Comping on the Fly
What’s your process with the vocalists as far as listening to the takes? When do you invite them to listen to what they’ve sung so far?
When I’m tracking a vocal, my goal is to allow the singer to feel like the process is as seamless and glitch-free as possible. My only concern is getting a great performance. From a technical standpoint, this means that I need to set up my session in a way where I can comp the vocal on the fly, so the singer is listening to a semi-final performance come together in-between takes, without waiting.
Is the control room mix the singer is hearing identical to their headphone mix?
I use the same plugin chain on the comped ‘mock-up’ track. The only difference is that I’m running everything through separate auxes for each layer: all lead vocals go through a ‘lead vocal aux,’ all background vocals go through a ‘background vocal aux,’ all ad lib vocals go through an ‘ad lib vocal aux,’ and so on. On each track of the comped vocal, I‘m only using Renaissance EQ as a high-pass. Each of those tracks are routed to their final aux with the same plugin chain I’ve described earlier. Sometimes on the auxes I will add an additional Waves SSL E-Channel for subtle EQ, and maybe an additional R-Vox compressor to really put the vocal in your face.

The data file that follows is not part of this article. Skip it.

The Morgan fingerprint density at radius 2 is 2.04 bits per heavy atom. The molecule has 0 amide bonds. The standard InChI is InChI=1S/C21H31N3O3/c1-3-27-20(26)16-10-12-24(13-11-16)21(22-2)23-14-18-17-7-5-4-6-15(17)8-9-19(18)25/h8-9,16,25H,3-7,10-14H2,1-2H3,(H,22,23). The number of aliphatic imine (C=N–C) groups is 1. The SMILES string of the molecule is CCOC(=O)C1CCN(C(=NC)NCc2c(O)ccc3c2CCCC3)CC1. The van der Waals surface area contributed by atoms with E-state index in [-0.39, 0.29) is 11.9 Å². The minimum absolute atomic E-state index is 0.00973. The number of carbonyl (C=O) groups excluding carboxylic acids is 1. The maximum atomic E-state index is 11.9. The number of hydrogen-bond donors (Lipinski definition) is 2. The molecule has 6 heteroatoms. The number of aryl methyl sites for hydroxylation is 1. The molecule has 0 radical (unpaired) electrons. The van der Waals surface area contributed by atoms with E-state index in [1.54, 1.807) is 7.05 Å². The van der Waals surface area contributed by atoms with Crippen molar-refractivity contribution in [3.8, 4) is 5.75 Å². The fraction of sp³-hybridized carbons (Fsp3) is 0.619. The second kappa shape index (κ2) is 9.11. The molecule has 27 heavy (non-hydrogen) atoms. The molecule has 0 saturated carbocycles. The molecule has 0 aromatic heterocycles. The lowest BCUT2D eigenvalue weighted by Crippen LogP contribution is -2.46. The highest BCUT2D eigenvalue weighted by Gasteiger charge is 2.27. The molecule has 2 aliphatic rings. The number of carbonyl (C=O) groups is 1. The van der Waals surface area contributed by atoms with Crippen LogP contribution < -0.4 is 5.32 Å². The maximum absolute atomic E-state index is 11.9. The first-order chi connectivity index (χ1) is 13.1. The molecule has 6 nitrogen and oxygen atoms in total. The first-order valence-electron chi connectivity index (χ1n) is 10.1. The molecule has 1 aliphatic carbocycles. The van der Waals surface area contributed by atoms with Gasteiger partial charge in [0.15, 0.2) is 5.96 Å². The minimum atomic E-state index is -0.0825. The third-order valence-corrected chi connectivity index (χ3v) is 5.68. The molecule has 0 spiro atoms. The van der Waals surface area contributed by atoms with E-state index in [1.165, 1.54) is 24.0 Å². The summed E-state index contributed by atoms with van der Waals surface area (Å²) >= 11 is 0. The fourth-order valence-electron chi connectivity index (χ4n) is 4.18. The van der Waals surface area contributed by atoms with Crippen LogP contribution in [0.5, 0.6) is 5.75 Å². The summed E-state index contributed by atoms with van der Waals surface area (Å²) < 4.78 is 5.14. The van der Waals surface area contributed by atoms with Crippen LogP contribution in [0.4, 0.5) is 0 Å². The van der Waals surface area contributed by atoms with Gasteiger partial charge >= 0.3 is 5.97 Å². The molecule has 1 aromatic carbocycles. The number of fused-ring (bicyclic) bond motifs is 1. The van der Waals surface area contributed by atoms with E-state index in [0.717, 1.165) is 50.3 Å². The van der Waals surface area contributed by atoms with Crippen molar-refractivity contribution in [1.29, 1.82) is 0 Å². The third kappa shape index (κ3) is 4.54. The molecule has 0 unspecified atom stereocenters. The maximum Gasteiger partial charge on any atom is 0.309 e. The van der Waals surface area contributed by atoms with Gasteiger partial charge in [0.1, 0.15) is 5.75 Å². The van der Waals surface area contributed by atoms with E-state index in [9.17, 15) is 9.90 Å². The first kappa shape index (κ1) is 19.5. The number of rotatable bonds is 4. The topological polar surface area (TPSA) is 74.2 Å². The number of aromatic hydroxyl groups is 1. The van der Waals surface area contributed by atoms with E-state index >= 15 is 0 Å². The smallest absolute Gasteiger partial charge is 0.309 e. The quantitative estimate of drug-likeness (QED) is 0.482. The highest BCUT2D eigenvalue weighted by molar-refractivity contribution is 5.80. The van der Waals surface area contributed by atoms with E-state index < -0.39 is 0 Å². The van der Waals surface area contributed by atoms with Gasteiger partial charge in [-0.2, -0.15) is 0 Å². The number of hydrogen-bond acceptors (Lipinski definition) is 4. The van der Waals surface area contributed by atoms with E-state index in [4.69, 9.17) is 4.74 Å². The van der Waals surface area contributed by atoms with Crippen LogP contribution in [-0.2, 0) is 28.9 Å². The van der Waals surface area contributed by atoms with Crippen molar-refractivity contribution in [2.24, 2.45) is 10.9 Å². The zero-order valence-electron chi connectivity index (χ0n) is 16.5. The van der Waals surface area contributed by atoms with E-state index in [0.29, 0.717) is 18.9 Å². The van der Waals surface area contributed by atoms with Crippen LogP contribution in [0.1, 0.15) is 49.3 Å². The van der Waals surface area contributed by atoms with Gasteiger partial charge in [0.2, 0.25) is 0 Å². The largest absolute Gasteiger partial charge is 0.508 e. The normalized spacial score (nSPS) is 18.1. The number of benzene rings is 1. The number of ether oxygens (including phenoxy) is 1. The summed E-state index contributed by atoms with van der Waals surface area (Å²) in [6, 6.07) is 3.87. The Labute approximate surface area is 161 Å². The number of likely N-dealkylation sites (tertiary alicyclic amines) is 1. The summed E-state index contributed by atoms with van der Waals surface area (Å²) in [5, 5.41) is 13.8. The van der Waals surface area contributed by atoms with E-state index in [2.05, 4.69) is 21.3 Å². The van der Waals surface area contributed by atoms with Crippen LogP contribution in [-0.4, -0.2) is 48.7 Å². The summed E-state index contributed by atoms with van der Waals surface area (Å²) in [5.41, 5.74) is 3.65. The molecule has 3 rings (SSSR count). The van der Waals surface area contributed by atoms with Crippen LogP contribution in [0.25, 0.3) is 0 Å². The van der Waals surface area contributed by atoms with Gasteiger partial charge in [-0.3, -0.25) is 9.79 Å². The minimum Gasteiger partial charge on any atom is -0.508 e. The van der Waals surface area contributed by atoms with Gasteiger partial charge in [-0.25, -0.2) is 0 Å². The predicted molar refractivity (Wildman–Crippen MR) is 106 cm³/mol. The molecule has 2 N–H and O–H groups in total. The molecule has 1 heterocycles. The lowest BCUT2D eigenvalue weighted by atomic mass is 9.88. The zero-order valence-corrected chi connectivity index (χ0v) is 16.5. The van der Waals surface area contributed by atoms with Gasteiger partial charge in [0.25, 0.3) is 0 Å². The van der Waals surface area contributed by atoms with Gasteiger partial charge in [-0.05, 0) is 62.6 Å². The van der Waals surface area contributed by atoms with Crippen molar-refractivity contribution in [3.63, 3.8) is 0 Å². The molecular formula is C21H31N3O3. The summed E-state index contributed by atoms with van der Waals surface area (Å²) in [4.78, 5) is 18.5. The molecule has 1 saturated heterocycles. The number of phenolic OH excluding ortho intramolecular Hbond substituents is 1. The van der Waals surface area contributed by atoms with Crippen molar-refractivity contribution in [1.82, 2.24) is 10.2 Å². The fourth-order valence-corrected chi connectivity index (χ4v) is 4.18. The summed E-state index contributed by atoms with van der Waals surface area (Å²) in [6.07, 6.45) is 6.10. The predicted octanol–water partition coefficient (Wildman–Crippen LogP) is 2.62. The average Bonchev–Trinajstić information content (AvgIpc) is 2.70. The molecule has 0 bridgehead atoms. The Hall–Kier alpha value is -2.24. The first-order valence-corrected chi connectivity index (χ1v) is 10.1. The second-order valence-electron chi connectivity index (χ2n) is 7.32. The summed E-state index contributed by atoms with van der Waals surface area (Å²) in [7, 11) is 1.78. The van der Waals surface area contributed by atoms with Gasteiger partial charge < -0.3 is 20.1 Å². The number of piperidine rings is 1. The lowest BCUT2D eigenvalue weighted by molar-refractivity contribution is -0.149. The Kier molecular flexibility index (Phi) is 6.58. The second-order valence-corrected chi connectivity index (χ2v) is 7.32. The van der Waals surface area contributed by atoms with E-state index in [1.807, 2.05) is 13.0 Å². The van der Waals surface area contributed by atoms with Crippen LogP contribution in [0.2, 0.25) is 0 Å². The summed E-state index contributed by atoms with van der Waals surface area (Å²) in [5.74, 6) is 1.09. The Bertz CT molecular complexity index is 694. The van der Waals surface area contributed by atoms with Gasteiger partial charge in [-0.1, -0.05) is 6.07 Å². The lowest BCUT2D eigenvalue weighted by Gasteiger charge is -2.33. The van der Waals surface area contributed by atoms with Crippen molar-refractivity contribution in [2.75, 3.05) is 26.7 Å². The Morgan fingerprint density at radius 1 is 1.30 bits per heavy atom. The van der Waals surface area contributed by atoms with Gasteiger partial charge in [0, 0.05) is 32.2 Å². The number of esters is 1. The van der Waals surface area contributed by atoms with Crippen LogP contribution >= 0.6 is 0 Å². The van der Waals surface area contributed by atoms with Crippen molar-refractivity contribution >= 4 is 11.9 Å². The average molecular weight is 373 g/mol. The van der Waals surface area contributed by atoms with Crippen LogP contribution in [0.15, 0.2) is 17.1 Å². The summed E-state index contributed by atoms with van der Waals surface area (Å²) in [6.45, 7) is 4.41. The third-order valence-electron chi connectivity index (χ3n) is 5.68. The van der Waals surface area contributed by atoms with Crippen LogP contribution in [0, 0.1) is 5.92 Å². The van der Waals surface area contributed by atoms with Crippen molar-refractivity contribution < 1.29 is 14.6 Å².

Compiling super-quickly while the singer is recording is also important because by the time we’re finished, I know whether I have the right performance. But you know, we’ve talked about psychology and motivation – if you’re recording vocalists, I can’t stress how important it is for you to develop these quick comping skills. It’s always fun to watch the reaction of the singer when they come back into the control room and I push play and the vocal literally sounds like a finished record!
I’ve always felt like if the singer can hear the magic happening in the moment, it will inspire them to raise their level of performance and give me a dynamite vocal take. And that’s really the number one thing we’re all looking for in a song.
We hope you’ve enjoyed Mitch’s tips and will try them out in your own sessions. Looking for more vocal mixing and production tips? Check out our huge collection of vocal mixing tips and tutorials, including 10 tips on mixing vocals with delay and how to get vocals to pop in the mix by double-stacking compressors.